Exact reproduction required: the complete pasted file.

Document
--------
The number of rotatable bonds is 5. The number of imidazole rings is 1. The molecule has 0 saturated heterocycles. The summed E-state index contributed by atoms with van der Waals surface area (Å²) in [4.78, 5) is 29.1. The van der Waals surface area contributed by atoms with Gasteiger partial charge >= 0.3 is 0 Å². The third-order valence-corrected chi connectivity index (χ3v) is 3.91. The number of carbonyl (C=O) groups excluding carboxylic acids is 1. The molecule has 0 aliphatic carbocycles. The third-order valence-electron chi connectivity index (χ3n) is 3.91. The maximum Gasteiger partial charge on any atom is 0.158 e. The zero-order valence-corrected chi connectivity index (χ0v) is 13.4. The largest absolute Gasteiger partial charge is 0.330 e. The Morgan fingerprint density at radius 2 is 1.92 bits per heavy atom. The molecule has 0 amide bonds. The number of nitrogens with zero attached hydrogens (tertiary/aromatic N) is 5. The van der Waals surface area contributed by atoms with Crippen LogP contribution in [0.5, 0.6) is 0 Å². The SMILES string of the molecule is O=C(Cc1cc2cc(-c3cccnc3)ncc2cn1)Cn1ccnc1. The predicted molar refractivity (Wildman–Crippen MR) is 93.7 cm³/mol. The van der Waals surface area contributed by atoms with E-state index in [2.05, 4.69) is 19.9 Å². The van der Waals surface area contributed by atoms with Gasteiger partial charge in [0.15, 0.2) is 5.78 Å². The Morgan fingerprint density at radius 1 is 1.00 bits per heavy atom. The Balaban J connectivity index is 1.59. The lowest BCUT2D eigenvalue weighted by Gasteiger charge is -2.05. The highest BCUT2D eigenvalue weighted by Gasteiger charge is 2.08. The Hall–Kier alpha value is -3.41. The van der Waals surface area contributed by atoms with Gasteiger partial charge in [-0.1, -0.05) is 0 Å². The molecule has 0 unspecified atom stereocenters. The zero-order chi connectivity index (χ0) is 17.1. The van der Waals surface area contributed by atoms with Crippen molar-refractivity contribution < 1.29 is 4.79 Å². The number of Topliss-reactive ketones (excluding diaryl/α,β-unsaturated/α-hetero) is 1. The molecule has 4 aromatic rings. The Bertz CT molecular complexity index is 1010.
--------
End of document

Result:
The number of rotatable bonds is 5. The number of imidazole rings is 1. The molecule has 0 saturated heterocycles. The summed E-state index contributed by atoms with van der Waals surface area (Å²) in [4.78, 5) is 29.1. The van der Waals surface area contributed by atoms with Gasteiger partial charge >= 0.3 is 0 Å². The third-order valence-corrected chi connectivity index (χ3v) is 3.91. The number of carbonyl (C=O) groups excluding carboxylic acids is 1. The molecule has 0 aliphatic carbocycles. The third-order valence-electron chi connectivity index (χ3n) is 3.91. The maximum Gasteiger partial charge on any atom is 0.158 e. The zero-order valence-corrected chi connectivity index (χ0v) is 13.4. The largest absolute Gasteiger partial charge is 0.330 e. The Morgan fingerprint density at radius 2 is 1.92 bits per heavy atom. The molecule has 0 amide bonds. The number of nitrogens with zero attached hydrogens (tertiary/aromatic N) is 5. The van der Waals surface area contributed by atoms with Crippen LogP contribution in [0.5, 0.6) is 0 Å². The SMILES string of the molecule is O=C(Cc1cc2cc(-c3cccnc3)ncc2cn1)Cn1ccnc1. The predicted molar refractivity (Wildman–Crippen MR) is 93.7 cm³/mol. The van der Waals surface area contributed by atoms with E-state index in [2.05, 4.69) is 19.9 Å². The van der Waals surface area contributed by atoms with Gasteiger partial charge in [0.15, 0.2) is 5.78 Å². The Morgan fingerprint density at radius 1 is 1.00 bits per heavy atom. The Balaban J connectivity index is 1.59. The lowest BCUT2D eigenvalue weighted by Gasteiger charge is -2.05. The highest BCUT2D eigenvalue weighted by Gasteiger charge is 2.08. The Hall–Kier alpha value is -3.41. The van der Waals surface area contributed by atoms with Gasteiger partial charge in [-0.1, -0.05) is 0 Å². The molecule has 0 unspecified atom stereocenters. The zero-order chi connectivity index (χ0) is 17.1. The van der Waals surface area contributed by atoms with Crippen molar-refractivity contribution < 1.29 is 4.79 Å². The number of Topliss-reactive ketones (excluding diaryl/α,β-unsaturated/α-hetero) is 1. The molecule has 4 aromatic rings. The Bertz CT molecular complexity index is 1010.